Dirt on Loan explores ideas around material culture, regimes of value, and commodification. These themes emerged through the cataloguing of the various associations to mud. The same ā€˜mudā€™ in different visual contexts present the ā€˜materialā€™ as having many unexpected and often contradictory meanings.

Mud is not [inherently]:

  • Unclean, however it is used to mediate ideas of uncleanliness.
  • Sexual, however it is used to mediate ideas of sexuality.
  • Poor, however it is used to mediate ideas of poverty.
  • Holy, however it is used to mediate religious ideas.
  • Luxurious, yet it is packaged and sold as a luxurious cosmetic product.

Both the aversion and perversion, the denigration and veneration of mud exist parallel to one another, unaffected. Additionally, we see that when there are agreements concerning what is desirable; mud (with the appropriate packaging and marketing) can also be commodified. This shows that associations can be paradoxical and flexible to change.

The perceived hierarchy of material in the industrialised world has for decades been connected to the perception that soil is inferior or unclean, reflected in our current mode of consumption and production:

Soil represents the largest form of waste in Western society. In 2016 in the UK, soil ā€˜wasteā€™ - mostly from construction- doubled municipal waste. Yet, soil is both finite and essentially non-renewable, as it takes over 500 years to make 2cm of topsoil. In our increasingly urban environments, it becomes more and more sparse, less and less democratic. With the continuation of immense development and subsequently the disposal of vast amounts of soil, perhaps it will become a truly become a rare commodity.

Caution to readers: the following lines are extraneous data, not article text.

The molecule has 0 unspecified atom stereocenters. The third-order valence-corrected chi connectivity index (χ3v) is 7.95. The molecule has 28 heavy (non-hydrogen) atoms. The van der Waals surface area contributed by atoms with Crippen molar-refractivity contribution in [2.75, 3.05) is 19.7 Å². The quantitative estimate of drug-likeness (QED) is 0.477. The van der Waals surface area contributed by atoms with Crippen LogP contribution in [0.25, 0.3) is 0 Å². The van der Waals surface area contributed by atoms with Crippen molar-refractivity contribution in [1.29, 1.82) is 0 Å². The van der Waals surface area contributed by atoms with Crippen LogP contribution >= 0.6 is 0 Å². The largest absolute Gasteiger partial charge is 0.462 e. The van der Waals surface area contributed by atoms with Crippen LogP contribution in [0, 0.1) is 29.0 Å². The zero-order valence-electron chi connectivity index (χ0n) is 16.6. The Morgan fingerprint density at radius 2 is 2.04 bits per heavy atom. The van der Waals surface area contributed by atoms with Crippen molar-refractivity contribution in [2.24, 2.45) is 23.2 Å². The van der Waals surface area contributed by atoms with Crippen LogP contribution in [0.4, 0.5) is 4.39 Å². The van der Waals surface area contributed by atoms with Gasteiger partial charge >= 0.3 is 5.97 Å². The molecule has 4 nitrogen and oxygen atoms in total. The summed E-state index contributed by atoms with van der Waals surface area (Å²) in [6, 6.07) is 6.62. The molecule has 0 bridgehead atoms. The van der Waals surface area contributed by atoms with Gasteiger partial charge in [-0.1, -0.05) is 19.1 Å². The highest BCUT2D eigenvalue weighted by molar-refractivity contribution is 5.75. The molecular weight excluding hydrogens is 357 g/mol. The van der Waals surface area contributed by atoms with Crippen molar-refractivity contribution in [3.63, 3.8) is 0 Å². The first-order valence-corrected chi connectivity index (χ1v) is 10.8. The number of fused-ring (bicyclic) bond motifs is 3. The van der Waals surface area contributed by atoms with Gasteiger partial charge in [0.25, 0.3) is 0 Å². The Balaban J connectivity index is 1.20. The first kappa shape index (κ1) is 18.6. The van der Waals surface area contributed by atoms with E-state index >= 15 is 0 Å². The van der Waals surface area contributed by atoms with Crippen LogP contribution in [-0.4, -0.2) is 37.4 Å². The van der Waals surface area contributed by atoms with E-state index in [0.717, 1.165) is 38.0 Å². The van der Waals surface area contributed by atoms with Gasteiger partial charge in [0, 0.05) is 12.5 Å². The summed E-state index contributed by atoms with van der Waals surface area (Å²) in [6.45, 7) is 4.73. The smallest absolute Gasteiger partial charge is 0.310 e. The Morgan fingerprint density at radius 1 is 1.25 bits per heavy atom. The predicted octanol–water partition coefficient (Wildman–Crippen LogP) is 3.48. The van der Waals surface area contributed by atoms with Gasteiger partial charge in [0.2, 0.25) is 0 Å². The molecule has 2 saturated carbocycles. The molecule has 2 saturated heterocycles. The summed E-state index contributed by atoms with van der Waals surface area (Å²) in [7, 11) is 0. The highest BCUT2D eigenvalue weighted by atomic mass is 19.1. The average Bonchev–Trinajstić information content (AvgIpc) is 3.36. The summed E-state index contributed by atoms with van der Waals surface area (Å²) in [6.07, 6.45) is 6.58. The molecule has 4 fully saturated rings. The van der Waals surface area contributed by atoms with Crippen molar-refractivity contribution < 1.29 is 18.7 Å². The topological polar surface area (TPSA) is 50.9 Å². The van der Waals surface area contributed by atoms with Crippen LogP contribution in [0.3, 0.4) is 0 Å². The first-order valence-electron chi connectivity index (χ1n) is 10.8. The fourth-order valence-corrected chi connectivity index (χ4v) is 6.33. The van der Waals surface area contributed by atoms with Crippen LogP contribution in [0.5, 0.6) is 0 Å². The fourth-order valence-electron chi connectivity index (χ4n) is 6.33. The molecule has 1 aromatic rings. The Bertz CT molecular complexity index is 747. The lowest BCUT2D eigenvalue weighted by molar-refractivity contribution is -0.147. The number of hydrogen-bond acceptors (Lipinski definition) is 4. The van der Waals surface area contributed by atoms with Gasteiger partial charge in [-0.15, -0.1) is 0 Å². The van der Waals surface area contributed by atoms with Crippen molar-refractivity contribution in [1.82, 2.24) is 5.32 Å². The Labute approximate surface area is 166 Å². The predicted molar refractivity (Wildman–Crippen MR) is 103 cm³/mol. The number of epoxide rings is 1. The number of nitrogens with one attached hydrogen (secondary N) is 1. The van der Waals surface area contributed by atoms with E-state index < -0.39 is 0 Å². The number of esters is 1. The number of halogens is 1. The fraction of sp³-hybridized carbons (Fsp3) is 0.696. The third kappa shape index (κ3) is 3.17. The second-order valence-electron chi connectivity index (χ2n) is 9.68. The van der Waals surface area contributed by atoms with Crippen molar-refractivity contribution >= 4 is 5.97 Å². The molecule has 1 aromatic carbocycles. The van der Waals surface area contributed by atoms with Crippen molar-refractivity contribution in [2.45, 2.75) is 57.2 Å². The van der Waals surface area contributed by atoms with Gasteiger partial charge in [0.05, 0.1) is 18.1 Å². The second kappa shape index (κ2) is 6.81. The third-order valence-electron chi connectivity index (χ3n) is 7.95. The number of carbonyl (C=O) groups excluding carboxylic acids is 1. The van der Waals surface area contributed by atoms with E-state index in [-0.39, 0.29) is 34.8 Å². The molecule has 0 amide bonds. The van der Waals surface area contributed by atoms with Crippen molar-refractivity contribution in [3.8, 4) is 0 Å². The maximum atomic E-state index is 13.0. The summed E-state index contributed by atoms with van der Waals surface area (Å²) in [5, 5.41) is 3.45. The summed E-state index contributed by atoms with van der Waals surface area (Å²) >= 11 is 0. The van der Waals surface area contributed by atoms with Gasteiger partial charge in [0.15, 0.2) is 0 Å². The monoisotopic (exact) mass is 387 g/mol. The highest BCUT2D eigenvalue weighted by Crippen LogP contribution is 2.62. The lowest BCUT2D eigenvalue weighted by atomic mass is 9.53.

Dirt on Loan aims to challenge this hierarchy through creating a new meaning. The polished surface quality of the soil is unexpected, contradicting the texture that we normally associate with earth. The protective synthetic packaging illustrates its commodification, suggesting the value of the object, while also creating a different hierarchy of materials.

Synthetic materials are often used to separate us from the earth and its natural consequences, from rubber soles to concrete floors. Even in death, decay and unity is resisted through lacquered coffins. However, this object shifts the dialogue - presenting the soil as the protected rather than resisted.

Key to the process of commodification is exchange; ā€œEconomic exchange creates value. Value is embodied in commodities that are exchanged.ā€ I hope to comment on the ideas of the human ability to commercialise essentially anything; even something free. This will be done by attempting to sell this product on Ebay.